“Now she’s blaming the lie on the late great Abraham Lincoln,” Trump said. “Honest Abe never lied. That’s the big difference between Abraham Lincoln and you.”

Pre-debate show

Hours before the debate, Trump staged a brief press conference Sunday night with women who have accused Bill Clinton of sexual assault. Trump appeared at a press conference with Clinton accusers Juanita Broaddrick, Kathleen Willey and Paula Jones.

“These four very courageous women have asked to be here, and it was our honor to help them,” Trump said.

Each of the women offered their endorsement of Trump, even after a decade-old recording surfaced Friday where the New York businessman could be heard bragging to a television host about using his celebrity to make unwanted sexual advances on women.

“Mr. Trump may have said some bad words, but Bill Clinton raped me and Hillary Clinton threatened me,” Broaddrick said. “I don’t think there’s any comparison.”

Broaddrick’s lawsuit accusing Bill Clinton of raping her was dismissed in 2001. Criminal charges were never filed, and the former president has denied the allegations.

Trump campaign spokeswoman Hope Hicks said the campaign paid for the women, including Broaddrick, to attend the debate.

Broaddrick later told reporter her travel expenses to the debate were paid by Breitbart News, a pro-Trump news and opinion website whose chairman Stephen Bannon joined the Trump campaign as CEO in August.

A fourth woman, Kathy Shelton, sat next to Trump. Shelton was raped at age 12 by a 41-year-old man whom Hillary Clinton represented as his lawyer in the mid-1970s. Clinton got his charges reduced from first-degree rape to unlawful fondling of a child under age 14.

Trump did not respond to questions from reporters during the three-minute briefing, which the Trump campaign streamed live on Facebook.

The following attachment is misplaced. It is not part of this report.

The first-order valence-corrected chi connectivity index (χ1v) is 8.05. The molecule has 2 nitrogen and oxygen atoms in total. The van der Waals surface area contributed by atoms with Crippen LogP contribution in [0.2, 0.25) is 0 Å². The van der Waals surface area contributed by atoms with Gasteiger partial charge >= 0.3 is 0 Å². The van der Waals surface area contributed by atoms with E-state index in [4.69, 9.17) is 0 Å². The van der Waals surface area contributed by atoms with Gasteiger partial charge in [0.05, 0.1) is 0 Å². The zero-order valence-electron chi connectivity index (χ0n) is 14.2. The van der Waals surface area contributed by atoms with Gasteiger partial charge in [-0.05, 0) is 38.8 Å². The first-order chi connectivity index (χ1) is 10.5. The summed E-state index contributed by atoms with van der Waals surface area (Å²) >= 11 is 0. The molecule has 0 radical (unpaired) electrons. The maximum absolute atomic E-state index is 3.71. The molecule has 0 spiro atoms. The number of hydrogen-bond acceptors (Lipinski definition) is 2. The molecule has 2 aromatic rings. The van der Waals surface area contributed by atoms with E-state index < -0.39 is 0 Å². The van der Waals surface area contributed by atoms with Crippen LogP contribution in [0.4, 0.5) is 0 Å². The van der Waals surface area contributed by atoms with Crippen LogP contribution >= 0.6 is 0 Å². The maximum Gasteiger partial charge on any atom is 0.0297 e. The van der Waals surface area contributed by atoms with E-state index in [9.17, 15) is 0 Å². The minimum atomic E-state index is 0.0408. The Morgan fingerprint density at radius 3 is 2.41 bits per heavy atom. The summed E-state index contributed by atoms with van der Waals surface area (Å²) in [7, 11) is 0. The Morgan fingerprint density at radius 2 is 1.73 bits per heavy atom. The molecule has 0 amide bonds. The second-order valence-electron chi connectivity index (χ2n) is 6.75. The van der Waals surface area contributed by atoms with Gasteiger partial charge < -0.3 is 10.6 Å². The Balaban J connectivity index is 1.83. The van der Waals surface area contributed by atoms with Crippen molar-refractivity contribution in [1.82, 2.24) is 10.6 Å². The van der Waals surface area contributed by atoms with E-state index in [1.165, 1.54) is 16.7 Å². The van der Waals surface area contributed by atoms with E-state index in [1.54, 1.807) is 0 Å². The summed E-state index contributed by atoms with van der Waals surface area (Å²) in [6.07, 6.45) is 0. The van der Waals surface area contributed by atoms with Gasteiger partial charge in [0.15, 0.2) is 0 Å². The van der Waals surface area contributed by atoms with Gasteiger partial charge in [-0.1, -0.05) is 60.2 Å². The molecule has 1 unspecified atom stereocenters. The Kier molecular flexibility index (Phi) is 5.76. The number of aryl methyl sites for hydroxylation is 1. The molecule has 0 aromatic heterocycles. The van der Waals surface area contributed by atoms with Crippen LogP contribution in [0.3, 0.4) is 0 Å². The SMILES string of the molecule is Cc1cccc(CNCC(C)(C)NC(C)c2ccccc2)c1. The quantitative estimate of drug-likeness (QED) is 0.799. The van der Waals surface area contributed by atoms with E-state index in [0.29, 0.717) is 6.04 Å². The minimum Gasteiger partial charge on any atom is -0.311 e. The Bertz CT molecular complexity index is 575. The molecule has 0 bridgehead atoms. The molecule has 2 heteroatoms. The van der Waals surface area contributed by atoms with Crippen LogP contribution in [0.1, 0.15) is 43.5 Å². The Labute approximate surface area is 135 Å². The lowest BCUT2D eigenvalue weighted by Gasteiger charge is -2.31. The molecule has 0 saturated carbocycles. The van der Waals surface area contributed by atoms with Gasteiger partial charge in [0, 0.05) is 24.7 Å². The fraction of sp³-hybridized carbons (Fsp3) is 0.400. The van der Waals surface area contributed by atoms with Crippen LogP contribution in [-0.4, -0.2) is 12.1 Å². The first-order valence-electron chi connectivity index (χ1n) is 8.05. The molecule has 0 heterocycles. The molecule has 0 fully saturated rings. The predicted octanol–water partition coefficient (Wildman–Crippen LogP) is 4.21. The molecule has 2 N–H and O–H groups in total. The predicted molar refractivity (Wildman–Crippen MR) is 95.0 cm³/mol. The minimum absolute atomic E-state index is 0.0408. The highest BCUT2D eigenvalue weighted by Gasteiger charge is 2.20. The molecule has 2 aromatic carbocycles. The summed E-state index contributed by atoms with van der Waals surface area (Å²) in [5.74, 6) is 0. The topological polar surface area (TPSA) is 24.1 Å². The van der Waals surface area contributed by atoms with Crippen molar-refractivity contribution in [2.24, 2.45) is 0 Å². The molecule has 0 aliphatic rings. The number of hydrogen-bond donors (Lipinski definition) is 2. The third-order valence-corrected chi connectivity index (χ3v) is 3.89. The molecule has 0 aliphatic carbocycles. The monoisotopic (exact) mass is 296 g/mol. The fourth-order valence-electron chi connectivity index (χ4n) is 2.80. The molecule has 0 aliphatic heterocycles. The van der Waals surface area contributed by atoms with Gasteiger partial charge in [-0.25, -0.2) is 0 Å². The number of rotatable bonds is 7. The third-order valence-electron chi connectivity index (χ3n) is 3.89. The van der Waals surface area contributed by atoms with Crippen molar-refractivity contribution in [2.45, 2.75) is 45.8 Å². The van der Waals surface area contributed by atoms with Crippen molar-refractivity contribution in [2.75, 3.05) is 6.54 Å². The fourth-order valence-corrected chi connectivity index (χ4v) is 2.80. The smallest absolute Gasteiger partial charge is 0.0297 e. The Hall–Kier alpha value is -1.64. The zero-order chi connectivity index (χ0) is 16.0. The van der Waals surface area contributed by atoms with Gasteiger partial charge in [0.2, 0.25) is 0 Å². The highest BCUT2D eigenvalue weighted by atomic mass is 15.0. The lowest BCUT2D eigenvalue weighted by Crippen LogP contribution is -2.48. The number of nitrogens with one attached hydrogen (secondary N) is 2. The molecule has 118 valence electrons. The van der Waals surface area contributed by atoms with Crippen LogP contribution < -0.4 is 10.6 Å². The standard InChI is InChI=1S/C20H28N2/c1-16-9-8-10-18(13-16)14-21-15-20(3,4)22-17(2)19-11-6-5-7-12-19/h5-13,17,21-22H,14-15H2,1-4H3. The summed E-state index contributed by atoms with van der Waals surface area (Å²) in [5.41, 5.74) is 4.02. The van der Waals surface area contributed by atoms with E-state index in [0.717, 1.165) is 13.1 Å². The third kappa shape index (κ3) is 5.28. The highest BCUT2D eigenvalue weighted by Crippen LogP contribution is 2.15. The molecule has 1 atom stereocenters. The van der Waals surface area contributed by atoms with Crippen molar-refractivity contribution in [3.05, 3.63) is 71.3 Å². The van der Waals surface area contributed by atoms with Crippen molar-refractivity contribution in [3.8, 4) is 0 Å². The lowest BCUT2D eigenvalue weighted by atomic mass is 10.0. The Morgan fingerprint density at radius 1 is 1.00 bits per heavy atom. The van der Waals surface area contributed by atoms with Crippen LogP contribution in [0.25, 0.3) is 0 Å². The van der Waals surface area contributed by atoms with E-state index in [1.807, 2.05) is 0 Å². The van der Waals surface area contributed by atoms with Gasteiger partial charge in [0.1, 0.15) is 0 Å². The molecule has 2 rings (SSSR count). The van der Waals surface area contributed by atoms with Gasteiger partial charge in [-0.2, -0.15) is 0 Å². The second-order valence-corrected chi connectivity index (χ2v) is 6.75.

Treatment of Muslims

Trump was asked directly by a Muslim woman how he would help Muslim-Americans avoid being labeled as threats against the United States.

He responded by saying the government would only target "radical Islamic terrorists. … She won’t say the name. Before you solve it, you have to say the name."

Clinton responded by saying there have been "some very dark, divisive things said against Muslims."

"It’s also shortsighted and even dangerous to be engaging in the kind of demagogic rhetoric that Donald has," she said. "We need Americans to be part of our eyes and ears on the front lines. … We are not at war with Islam. It is a mistake and plays into the hands of terrorists to act as though we are.

When Trump was asked about his call for temporarily banning all Muslim immigrants," he said he would engage in "extreme vetting. ... People are coming, we have no idea who they are, where they are from, what they believe."

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Clinton, Trump trade compliments

When asked to describe something she respects about Trump, Clinton instead chose to praise his children.

“His children are incredibly able and devoted,” she said. “And I think that says a lot about Donald. I don’t agree with nearly anything else he says or does, but I do respect that.”

Trump, asked to respond to the same question, said he respects that Clinton does not quit or give up easily. Some fellow Republicans asked Trump to withdraw from the race this weekend after the revelation of lewd comments he made in 2005.

“She’s a fighter,” he said. “I disagree with much of what she’s fighting for. I do disagree with her judgment in many cases, but she does fight hard and she doesn’t give up, and I consider that to be a very good trait.”

As the fierce debate ended on that relatively positive note, Clinton and Trump shook hands to end the contest, something they did not do at the outset.

clivengood@detroitnews.com

(517) 371-3661

Twitter: @ChadLivengood